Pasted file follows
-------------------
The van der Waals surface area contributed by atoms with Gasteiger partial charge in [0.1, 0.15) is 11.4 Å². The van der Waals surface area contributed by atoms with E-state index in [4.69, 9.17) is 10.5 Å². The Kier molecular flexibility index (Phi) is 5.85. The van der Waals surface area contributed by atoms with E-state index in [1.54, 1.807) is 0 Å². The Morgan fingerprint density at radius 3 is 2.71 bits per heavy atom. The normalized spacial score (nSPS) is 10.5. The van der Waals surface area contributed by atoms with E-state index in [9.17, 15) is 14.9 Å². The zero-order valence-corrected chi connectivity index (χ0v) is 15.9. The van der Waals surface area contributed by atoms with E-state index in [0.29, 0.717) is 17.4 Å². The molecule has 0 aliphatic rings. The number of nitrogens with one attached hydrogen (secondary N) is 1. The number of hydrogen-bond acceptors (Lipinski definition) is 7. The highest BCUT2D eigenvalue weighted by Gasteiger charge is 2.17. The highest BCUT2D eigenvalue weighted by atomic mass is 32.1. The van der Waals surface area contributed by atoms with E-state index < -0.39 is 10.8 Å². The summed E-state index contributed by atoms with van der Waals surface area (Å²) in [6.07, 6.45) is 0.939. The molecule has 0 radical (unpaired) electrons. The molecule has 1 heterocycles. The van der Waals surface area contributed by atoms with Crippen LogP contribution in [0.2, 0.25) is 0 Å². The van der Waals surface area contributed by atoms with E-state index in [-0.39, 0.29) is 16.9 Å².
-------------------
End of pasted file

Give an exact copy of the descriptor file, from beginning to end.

The van der Waals surface area contributed by atoms with Gasteiger partial charge in [0.1, 0.15) is 11.4 Å². The van der Waals surface area contributed by atoms with E-state index in [4.69, 9.17) is 10.5 Å². The Kier molecular flexibility index (Phi) is 5.85. The van der Waals surface area contributed by atoms with E-state index in [1.54, 1.807) is 0 Å². The Morgan fingerprint density at radius 3 is 2.71 bits per heavy atom. The normalized spacial score (nSPS) is 10.5. The van der Waals surface area contributed by atoms with E-state index in [9.17, 15) is 14.9 Å². The zero-order valence-corrected chi connectivity index (χ0v) is 15.9. The van der Waals surface area contributed by atoms with E-state index in [0.29, 0.717) is 17.4 Å². The molecule has 0 aliphatic rings. The number of nitrogens with one attached hydrogen (secondary N) is 1. The number of hydrogen-bond acceptors (Lipinski definition) is 7. The highest BCUT2D eigenvalue weighted by Gasteiger charge is 2.17. The highest BCUT2D eigenvalue weighted by atomic mass is 32.1. The van der Waals surface area contributed by atoms with E-state index < -0.39 is 10.8 Å². The summed E-state index contributed by atoms with van der Waals surface area (Å²) in [6.07, 6.45) is 0.939. The molecule has 0 radical (unpaired) electrons. The molecule has 1 heterocycles. The van der Waals surface area contributed by atoms with Crippen LogP contribution in [0.2, 0.25) is 0 Å². The van der Waals surface area contributed by atoms with E-state index in [-0.39, 0.29) is 16.9 Å².